Lisa Atkin

Lisa Atkin is a contemporary and sculptural basket maker, working both from her studio at Cockpit, and in Epping Forest, near her home in East London. Lisa worked with stained glass for almost 20 years but was introduced to basketry in 2016 and it has altered her path ever since. She studied basketry with the City Lit and was a runner up in the Worshipful Company of Basketmakers Basket of The Year 2020. She then went on to win the Cockpit & Worshipful Company of Basketmakers Award 2021 - 2022. Alongside some of Britain’s finest heritage and contemporary basketmakers, Lisa most recently exhibited in Basketry: Rhythm, Renewal and Reinvention at Ruthin Craft Centre, Wales.

Basket Maker

Lisa Atkin


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Lisa forages materials from Epping Forest to create her sculptural basketry. She is interested in the evolution of basketry through the history of humanity, using ancient techniques such as whittling, carving, weaving, bending, braiding, twining and coiling, to create contemporary works. Lisa is in constant dialogue with the materials while she works, allowing the work to develop organically.



1. What motivates you to make?

I have always had a need to physically create with my hands, it’s a huge part of who I am. I can not ever imagine not being able to make. When I came to basketry, I was completely awestruck at just how diverse the medium is. It’s both modern and ancient; our ancestors couldn’t have survived without processing locally available materials for their shelter, trapping, storage and carrying. Basketry has evolved alongside us as our needs have changed over millennia and can be found almost everywhere you look. There is so much freedom of expression to be found and there are endless materials to experiment with - I feel like I am never going to run out of things to make. Living on the edge of East London, where housing butts right up to Epping Forest, I’m often found foraging fallen branches, among the trees near my home, or listening out for the sound of the urban tree surgeon’s chainsaw and liberating some beautiful wood destined to become firewood, or even worse - to be chipped.

2. What and/or who are you most inspired or influenced by?

I’m inspired by the possibilities within materials; the curve of a fallen branch, the intrinsic beauty of some gnarled wood which begs to become a handle or leg for a basket. Materials are everywhere, and the possibilities within them are endless. Basketry is our oldest craft and our oldest technology. Humans have been weaving for thousands of years. I love the deep sense of connection and timelessness that I feel when I settle into the flow state whilst making a piece. Knowing that my hands are echoing the same rhythmical movements that countless ancestors have made before me. I’m currently enjoying making pieces using a braiding technique that is known to be over 7,000 years old - this absolutely thrills me. I’m taking something ancient and giving it my own twist, coming up with pieces that aim to give the viewer a sense of our shared history but also connection to the earth through materiality.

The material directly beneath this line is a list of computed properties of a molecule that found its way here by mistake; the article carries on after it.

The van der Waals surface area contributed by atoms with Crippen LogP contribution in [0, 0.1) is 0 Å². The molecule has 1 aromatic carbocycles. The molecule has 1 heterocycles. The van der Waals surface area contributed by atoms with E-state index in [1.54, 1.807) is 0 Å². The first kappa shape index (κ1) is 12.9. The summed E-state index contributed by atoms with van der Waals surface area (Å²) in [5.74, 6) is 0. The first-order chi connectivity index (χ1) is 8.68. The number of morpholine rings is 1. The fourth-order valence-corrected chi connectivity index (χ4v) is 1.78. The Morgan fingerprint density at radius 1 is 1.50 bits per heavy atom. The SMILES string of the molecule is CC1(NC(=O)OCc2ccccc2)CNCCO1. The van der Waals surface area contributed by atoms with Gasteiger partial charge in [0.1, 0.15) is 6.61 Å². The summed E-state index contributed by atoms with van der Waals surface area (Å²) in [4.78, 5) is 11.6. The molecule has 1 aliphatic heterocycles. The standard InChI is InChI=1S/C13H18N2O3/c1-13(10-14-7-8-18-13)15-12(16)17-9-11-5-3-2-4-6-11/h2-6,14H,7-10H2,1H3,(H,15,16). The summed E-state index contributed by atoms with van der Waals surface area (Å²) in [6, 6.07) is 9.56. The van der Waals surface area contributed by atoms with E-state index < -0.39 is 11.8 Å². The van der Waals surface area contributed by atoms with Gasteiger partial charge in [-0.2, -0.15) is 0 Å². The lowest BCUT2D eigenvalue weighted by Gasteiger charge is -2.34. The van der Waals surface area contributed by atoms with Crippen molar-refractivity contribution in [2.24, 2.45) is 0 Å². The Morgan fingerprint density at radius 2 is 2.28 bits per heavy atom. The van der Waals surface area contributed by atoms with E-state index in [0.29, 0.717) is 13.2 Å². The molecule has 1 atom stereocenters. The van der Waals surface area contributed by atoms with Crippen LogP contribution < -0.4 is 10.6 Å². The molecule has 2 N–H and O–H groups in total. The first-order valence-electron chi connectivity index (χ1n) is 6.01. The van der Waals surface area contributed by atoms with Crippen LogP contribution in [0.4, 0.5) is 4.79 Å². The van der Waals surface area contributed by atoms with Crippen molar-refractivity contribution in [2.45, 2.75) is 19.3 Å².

3. What is your unique approach to your craft, and how have you honed your skills?

I’m in constant conversation with the materials, they speak to me and I envision what they want to become. A picture forms in my mind and my hands get to work, whittling, carving, weaving, bending, braiding, twining and coiling. The feedback is immediate - the material will let you know if it doesn’t want to do something, and equally the work organically grows when working in partnership with it. I love to settle into a flow state, where time becomes irrelevant. I love to combine materials and use fallen woods in the forest next to my home to create legs for my baskets to stand on.

4. What is your defining or proudest moment as a maker so far?

Winning The Cockpit Arts & Worshipful Company of Basketmakers Award was a huge boost for me, especially as I am relatively new to basketry, only making my first basket in 2016. Being selected to exhibit with some of the best heritage and contemporary basketmakers in Britain in the recent exhibition at Ruthin Craft Centre was an enormous honour too.

5. What is your dream project?

I don’t have a dream project as such, though I do feel I am living my dream right now. I’m just going with the flow and working with materials that present themselves for transformation through my hands. The scope within the medium of basketry is endless. I hope to continue to create new pieces, learn more old and new weaving techniques and continue to explore the possibilities within them, adding my own energy, essence and expression.

To be kept informed about new collections from Lisa Atkin, please email [email protected]



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  1. Neolithic Braiding on Spalted Hornbeam by Lisa Atkin
    Neolithic Braiding on Spalted Hornbeam
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